The news of India ace tennis sensation Sania Mirza’s nikaah with formar Pakistan skipper Shoib Malik has given enough fodder to the opinion churners.
While on one hand the tennis star is drawing flak for choosing to become a ‘Pakistani bahu’, on the other, her supporters are wishing her a happy married life irrespective of the geographical boundaries .
Amid all the hullaballoo surrounding the ‘hows’ and ‘whys’ of Sania’s decision, a thought that does arise is – why are we making such a big deal about her marriage? Who we marry, where we settle is a personal choice and so much of noise about it is really not in good taste, and this is also what Sania is heard saying on all the news channels.
If she is willing to marry a Pakistani, isn’t it a step, albeit a baby one, to strengthen Indo-Pak ties? From starting buses to making movies and bringing singers from the two countries to croon to the tunes of unity, we have done et al in the name of bringing the countries together. Then why is there such a hue and cry when two people decide to walk together across the geographical boundaries?
Singer Kailash Kher, one of the torchbearers of the Aman Ki Asha campaign, which was aimed to strike a cordial chord between the two nations states, “The relationship between two countries and someone’s personal life are two different subjects. However, peace in ones personal life is dependent to a large extent on peace between the nations. As people are sensitive on both the sides, it is tough to comment on what lies ahead for Sania.”
But why is there a question mark on cross border marriages? “Well, the future will obviously be tentative as we cannot be sure considering the animosity which exists between the two nations. There is immense socio-political pressure in these situations, though culturally Indian Muslims may be the same. Sania is right in taking her own decision, while those who are reacting are also justified in their own way. One can’t even say why she looked outside for a soul mate. Yahan bhi kaafi achche ladke hain, kuch toh asar pada hoga uske dil pe jo unhone ye decide kia. Those are her personal thoughts; it’s better we don’t comment on them,” …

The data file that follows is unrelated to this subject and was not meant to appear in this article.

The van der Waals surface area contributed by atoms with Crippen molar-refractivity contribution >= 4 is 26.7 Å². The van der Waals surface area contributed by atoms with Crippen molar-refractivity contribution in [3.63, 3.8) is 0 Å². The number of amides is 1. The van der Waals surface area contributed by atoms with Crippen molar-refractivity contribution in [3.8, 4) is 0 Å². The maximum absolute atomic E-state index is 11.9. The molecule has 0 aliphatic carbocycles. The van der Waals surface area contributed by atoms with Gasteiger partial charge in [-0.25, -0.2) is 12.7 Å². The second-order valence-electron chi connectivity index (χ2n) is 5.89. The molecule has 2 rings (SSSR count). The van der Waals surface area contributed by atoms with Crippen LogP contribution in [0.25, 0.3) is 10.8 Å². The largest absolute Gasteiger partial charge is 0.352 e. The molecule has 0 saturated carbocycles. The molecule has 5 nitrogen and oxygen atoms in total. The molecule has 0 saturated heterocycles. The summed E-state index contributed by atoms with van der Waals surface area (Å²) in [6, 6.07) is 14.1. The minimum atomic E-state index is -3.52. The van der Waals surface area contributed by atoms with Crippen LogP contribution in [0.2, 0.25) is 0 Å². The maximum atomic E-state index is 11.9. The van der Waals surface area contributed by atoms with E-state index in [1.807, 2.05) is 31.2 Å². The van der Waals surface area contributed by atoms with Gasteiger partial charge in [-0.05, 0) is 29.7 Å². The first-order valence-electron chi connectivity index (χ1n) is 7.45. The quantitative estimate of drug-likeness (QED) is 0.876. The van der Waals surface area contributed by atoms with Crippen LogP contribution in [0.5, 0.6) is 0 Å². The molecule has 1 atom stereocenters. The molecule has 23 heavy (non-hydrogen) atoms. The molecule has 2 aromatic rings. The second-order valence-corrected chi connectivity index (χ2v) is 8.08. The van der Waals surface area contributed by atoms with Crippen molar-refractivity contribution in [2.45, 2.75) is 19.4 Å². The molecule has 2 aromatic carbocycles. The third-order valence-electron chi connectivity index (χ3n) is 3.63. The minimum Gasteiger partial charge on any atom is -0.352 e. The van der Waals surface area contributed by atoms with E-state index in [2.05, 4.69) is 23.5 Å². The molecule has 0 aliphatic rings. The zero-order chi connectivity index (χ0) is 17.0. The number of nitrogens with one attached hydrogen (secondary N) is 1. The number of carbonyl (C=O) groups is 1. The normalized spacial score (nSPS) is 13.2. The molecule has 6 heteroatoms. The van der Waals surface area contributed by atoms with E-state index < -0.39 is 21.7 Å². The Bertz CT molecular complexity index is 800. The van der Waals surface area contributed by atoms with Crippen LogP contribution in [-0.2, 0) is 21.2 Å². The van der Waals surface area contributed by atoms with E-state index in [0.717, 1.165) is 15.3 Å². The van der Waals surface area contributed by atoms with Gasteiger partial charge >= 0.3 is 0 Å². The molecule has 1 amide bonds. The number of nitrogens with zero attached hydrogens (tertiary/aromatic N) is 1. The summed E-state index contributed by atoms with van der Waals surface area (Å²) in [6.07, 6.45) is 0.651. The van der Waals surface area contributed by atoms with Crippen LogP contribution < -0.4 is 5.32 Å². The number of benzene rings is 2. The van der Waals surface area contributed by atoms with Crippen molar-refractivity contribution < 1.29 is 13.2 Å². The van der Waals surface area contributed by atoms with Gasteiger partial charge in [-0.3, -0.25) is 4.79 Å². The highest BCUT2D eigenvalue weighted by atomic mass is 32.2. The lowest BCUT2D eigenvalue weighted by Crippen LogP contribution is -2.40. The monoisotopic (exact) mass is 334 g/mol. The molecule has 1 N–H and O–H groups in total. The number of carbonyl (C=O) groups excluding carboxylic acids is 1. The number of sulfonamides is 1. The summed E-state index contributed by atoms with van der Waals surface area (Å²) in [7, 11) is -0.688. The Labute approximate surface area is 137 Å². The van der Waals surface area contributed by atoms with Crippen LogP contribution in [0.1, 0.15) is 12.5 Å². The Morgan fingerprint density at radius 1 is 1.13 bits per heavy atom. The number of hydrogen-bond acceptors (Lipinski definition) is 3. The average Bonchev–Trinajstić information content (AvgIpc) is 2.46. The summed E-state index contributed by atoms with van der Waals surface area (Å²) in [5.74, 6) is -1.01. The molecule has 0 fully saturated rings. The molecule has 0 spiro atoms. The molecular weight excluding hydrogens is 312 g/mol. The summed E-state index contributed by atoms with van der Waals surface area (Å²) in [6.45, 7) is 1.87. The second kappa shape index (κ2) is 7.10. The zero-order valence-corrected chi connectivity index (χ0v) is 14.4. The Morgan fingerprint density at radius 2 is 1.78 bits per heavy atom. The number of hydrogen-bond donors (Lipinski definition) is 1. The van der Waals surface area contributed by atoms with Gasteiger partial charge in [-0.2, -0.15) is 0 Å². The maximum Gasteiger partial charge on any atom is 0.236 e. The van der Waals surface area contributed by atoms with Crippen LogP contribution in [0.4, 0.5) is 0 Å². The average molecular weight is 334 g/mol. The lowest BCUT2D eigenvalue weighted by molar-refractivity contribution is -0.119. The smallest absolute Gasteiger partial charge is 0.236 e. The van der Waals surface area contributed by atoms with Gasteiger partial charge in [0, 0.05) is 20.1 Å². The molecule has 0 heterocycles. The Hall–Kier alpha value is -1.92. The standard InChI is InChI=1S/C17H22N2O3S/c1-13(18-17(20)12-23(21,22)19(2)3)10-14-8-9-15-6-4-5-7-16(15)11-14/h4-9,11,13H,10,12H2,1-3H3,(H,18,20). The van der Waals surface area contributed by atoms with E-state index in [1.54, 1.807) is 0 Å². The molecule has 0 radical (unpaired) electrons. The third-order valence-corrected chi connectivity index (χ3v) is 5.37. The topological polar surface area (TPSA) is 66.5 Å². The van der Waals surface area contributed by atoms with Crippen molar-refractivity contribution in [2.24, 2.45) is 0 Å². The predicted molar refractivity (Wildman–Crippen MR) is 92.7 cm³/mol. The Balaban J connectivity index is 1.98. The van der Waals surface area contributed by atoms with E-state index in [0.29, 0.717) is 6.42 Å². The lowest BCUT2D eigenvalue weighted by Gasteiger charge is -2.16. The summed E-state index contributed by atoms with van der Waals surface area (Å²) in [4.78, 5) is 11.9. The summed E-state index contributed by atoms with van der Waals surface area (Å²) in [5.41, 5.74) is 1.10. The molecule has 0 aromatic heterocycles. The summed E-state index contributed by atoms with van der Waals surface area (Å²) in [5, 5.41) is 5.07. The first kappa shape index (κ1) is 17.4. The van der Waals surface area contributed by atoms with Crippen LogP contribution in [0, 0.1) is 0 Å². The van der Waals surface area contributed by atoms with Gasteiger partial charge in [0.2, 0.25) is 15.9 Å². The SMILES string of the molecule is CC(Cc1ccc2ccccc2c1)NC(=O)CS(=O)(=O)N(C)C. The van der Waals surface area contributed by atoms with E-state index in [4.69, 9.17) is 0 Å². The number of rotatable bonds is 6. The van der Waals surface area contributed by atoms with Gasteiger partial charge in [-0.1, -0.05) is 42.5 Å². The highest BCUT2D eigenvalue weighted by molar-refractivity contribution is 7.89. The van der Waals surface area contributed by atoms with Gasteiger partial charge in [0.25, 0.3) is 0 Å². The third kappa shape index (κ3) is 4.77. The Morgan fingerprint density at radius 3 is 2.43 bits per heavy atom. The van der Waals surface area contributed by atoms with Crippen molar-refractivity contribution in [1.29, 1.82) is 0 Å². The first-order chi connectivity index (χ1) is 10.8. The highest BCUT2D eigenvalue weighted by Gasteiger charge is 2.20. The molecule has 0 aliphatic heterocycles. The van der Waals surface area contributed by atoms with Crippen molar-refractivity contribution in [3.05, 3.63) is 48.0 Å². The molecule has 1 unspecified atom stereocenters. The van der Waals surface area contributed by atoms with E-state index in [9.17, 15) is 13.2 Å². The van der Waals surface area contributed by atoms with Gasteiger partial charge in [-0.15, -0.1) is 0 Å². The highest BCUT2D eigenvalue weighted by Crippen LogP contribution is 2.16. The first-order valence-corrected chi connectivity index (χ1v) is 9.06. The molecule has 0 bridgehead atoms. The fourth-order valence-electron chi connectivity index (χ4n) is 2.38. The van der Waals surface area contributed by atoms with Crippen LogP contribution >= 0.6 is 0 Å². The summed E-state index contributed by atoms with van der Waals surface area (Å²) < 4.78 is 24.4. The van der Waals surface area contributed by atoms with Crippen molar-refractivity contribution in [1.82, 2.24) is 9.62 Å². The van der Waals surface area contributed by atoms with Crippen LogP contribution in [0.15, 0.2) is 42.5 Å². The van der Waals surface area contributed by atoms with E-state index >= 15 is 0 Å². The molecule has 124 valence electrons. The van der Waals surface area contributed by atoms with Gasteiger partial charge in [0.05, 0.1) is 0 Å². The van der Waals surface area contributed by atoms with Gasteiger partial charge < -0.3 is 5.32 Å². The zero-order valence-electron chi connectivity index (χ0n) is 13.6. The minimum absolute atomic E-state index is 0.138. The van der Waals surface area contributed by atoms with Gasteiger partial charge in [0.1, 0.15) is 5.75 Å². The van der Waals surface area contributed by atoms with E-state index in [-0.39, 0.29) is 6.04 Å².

Defending Sania’s descision and heralding her right to take a call on her personal life, social activist Madhu Kishwar retaliates, “Let’s keep aside the relations between the countries just for a moment – even if the two countries are at war, still she has all the rights to marry someone who is her choice. She’s not expected to make a politically correct statement through her marriage. She’s not supposed to bear the burden of being the peace ambassador for the two countries.”
At the same time, concerned about the future of cross-border marriages Kishwar avers, “In a marriage set up like this, a bigger concern than peace and harmony between the countries is the question that will the marriage be able to survive the difficulties usually akin to inter country marriages like these. Tables can turn and rather than harmony, such a marriage can even ignite uproar.”
Sania’s close friend Rakshanda Khan, who was unaware of Sania’s plan to marry Shoaib was a little surprised initially, but then exclaimed, “I feel that marriage is a personal decision and not necessarily to strengthen inter-country relations. As a friend, I can only wish Sania great happiness and rather not judge her decision.”
If these were the little jittery but supportive Indians, on the other side in Sania’s sasural, Miss Pakistan Ayesha Gilani, who has already started to address Sania as Bhabhi’ is quite happy with this communion and regards it as a ray of hope for Indo-Pak relations. “I think this marriage can prove to be an example of Pakistan and India relations. Of course they may not represent the two nations, but at least people can look up to them as a beacon of hope and peace for Pak-India relations,” said she in an interview to IANS .
This is what the world is talking, what’s your opinion?